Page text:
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R. Andrew McIvor, MD, FCCP
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From the Department of Medicine, McMaster University, Firestone Institute for Respiratory Health, St. Joseph’s Healthcare.

Correspondence to: R. Andrew McIvor, MD, FCCP, McMaster University, Firestone Institute for Respiratory Health, St. Joseph’s Healthcare, T2127, 50 Charlton Ave E, Hamilton, ON, L8N 4A6, Canada; e-mail: amcivor@stjosham.on.ca


Financial/nonfinancial disclosures: The author has reported to CHEST that no potential conflicts of interest exist with any companies/organizations whose products or services may be discussed in this article.

Reproduction of this article is prohibited without written permission from the American College of Chest Physicians (http://www.chestpubs.org/site/misc/reprints.xhtml).


© 2011 American College of Chest Physicians


Chest. 2011;140(3):832-833. doi:10.1378/chest.11-1040
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To the Editor:

Complementary and alternative medicines (CAMs) are used by >80% of the world’s population and are becoming an increasing component of the US health-care system, with >70% of the population using CAM at least once and annual spending reaching as much as $34 billion.1 Few patients with asthma, however, disclose their CAM use to their providers, and most physicians also do not specifically inquire about CAM.

Although effective conventional remedies are available, a large population (highest among patients who are black, poor, less educated, and in children) exists that uses complementary medicines adjunctively to minimize the need for conventional therapies and avoid the side effects.1 New fads are bound to come along with extravagant claims for effectiveness, and while some alternative treatments may offer benefits for helping people with mild asthma, none can be recommended as a replacement for standard medical therapies, and none should be the sole treatment of acute symptoms. Our case of cupping for severe asthma described a young man who had been intubated for his asthma within the last 2 years.2 We reported both his dissatisfaction with conventional therapy for maintenance asthma therapy and his use of CAM during worsening of asthma.2

I was intrigued, and philosophically agree, with the comments about CAM from Dr Kim and colleagues. In specialist practice, we may focus too much on investigations and not spend much time in “hands-on” patient interaction, which, in contrast, may be the foundation of CAM therapy. There also remain significant issues with the actual diagnosis of asthma outside specialist care, with 30% of patients who reported physician-diagnosed asthma being found not to have asthma in a population-based study.3

Information on complementary remedies is extensive, but as of yet remains scientifically unclear because there are conflicting results about efficacy, and well-controlled trials with reliable data are limited. More independently funded replications of the isolated randomized controlled trials published are needed to confirm the accuracy and validity of the study findings. We have previously reported that a modest number of patients receiving placebo have changes in pulmonary function that might be interpreted as clinically significant.4 Properly designed randomized clinical trials that include objective efficacy outcomes as well as incorporate patient-reported outcomes would be a major step forward to unraveling the science of CAM and assisting in accepting those interventions that have passed not just the test of time but also the test of validation.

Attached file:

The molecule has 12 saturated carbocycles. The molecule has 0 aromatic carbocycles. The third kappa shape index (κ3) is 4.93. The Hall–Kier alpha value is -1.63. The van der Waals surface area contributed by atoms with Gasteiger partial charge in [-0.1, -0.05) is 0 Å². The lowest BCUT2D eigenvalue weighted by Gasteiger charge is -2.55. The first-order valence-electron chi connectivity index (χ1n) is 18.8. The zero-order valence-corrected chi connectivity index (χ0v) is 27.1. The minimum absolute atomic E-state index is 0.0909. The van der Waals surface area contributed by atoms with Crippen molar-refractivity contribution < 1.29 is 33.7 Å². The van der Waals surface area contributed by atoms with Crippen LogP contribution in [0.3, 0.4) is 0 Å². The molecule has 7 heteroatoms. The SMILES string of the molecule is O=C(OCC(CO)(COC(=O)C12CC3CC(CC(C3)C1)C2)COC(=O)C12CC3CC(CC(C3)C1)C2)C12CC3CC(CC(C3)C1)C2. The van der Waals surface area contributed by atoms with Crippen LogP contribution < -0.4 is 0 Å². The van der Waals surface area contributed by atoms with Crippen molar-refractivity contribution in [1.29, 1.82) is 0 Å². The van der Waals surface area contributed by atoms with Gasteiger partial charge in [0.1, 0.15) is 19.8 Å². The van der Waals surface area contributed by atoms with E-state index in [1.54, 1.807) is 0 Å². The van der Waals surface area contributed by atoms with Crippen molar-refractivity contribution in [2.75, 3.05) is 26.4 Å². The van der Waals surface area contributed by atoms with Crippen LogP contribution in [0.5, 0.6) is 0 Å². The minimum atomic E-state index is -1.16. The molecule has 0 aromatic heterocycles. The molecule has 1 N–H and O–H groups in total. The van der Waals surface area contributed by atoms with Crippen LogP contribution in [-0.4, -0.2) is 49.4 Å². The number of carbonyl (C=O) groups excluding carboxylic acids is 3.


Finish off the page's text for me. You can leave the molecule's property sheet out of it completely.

Mainardi T, Kapoor S, Bielory L. Complementary and alternative medicine: herbs, phytochemicals and vitamins and their immunologic effects. J Allergy Clin Immunol. 2009;1232:283-294 [CrossRef] [PubMed]
 
Goodwin J, McIvor RA. Alternative therapy: cupping for asthma. Chest. 2011;1392:475-476 [CrossRef] [PubMed]
 
Aaron SD, Vandemheen KL, Boulet LP, et al; Canadian Respiratory Clinical Research Consortium Canadian Respiratory Clinical Research Consortium Overdiagnosis of asthma in obese and nonobese adults. CMAJ. 2008;17911:1121-1131 [CrossRef] [PubMed]
 
Joyce DP, Jackevicius C, Chapman KR, McIvor RA, Kesten S. The placebo effect in asthma drug therapy trials: a meta-analysis. J Asthma. 2000;374:303-318 [CrossRef] [PubMed]
 

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References

Mainardi T, Kapoor S, Bielory L. Complementary and alternative medicine: herbs, phytochemicals and vitamins and their immunologic effects. J Allergy Clin Immunol. 2009;1232:283-294 [CrossRef] [PubMed]
 
Goodwin J, McIvor RA. Alternative therapy: cupping for asthma. Chest. 2011;1392:475-476 [CrossRef] [PubMed]
 
Aaron SD, Vandemheen KL, Boulet LP, et al; Canadian Respiratory Clinical Research Consortium Canadian Respiratory Clinical Research Consortium Overdiagnosis of asthma in obese and nonobese adults. CMAJ. 2008;17911:1121-1131 [CrossRef] [PubMed]
 
Joyce DP, Jackevicius C, Chapman KR, McIvor RA, Kesten S. The placebo effect in asthma drug therapy trials: a meta-analysis. J Asthma. 2000;374:303-318 [CrossRef] [PubMed]
 
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